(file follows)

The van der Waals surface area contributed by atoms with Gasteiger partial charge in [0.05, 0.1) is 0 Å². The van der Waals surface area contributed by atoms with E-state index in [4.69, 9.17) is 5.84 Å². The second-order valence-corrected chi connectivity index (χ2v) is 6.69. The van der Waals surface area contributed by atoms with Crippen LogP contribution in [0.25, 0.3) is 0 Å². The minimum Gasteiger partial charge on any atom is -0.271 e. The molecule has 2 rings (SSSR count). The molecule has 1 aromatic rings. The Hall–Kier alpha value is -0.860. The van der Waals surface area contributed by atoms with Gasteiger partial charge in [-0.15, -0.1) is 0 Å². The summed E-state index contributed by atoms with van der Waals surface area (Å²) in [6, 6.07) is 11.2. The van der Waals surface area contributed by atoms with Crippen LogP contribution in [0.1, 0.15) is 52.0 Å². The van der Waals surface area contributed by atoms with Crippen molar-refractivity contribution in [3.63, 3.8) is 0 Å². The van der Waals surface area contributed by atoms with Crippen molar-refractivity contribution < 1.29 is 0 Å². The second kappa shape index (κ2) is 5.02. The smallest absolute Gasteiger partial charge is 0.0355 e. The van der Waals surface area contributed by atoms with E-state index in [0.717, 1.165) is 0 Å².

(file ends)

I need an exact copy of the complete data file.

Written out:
The van der Waals surface area contributed by atoms with Gasteiger partial charge in [0.05, 0.1) is 0 Å². The van der Waals surface area contributed by atoms with E-state index in [4.69, 9.17) is 5.84 Å². The second-order valence-corrected chi connectivity index (χ2v) is 6.69. The van der Waals surface area contributed by atoms with Crippen LogP contribution in [0.25, 0.3) is 0 Å². The minimum Gasteiger partial charge on any atom is -0.271 e. The molecule has 2 rings (SSSR count). The molecule has 1 aromatic rings. The Hall–Kier alpha value is -0.860. The van der Waals surface area contributed by atoms with Gasteiger partial charge in [-0.15, -0.1) is 0 Å². The summed E-state index contributed by atoms with van der Waals surface area (Å²) in [6, 6.07) is 11.2. The van der Waals surface area contributed by atoms with Crippen LogP contribution in [0.1, 0.15) is 52.0 Å². The van der Waals surface area contributed by atoms with Crippen molar-refractivity contribution in [3.63, 3.8) is 0 Å². The van der Waals surface area contributed by atoms with Crippen molar-refractivity contribution < 1.29 is 0 Å². The second kappa shape index (κ2) is 5.02. The smallest absolute Gasteiger partial charge is 0.0355 e. The van der Waals surface area contributed by atoms with E-state index in [0.717, 1.165) is 0 Å².